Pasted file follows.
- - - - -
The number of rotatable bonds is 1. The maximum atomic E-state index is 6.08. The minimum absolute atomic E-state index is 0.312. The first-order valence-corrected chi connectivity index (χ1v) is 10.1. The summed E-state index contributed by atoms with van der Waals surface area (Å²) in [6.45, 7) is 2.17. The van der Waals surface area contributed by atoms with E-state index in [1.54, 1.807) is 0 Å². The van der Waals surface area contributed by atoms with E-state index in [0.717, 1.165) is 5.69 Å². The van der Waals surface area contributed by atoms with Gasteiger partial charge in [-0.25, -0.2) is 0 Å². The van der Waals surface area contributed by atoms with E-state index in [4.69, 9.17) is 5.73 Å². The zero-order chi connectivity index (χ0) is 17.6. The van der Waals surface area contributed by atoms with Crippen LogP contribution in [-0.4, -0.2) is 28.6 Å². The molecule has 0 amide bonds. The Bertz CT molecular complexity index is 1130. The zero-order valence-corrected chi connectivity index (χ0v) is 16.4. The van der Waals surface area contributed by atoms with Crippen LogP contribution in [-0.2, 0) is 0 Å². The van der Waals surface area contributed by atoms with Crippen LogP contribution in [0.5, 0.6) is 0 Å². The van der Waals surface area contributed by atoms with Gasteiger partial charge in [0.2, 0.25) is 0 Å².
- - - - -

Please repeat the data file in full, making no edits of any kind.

The number of rotatable bonds is 1. The maximum atomic E-state index is 6.08. The minimum absolute atomic E-state index is 0.312. The first-order valence-corrected chi connectivity index (χ1v) is 10.1. The summed E-state index contributed by atoms with van der Waals surface area (Å²) in [6.45, 7) is 2.17. The van der Waals surface area contributed by atoms with E-state index in [1.54, 1.807) is 0 Å². The van der Waals surface area contributed by atoms with E-state index in [0.717, 1.165) is 5.69 Å². The van der Waals surface area contributed by atoms with Gasteiger partial charge in [-0.25, -0.2) is 0 Å². The van der Waals surface area contributed by atoms with E-state index in [4.69, 9.17) is 5.73 Å². The zero-order chi connectivity index (χ0) is 17.6. The van der Waals surface area contributed by atoms with Crippen LogP contribution in [-0.4, -0.2) is 28.6 Å². The molecule has 0 amide bonds. The Bertz CT molecular complexity index is 1130. The zero-order valence-corrected chi connectivity index (χ0v) is 16.4. The van der Waals surface area contributed by atoms with Crippen LogP contribution in [-0.2, 0) is 0 Å². The van der Waals surface area contributed by atoms with Crippen LogP contribution in [0.5, 0.6) is 0 Å². The van der Waals surface area contributed by atoms with Gasteiger partial charge in [0.2, 0.25) is 0 Å².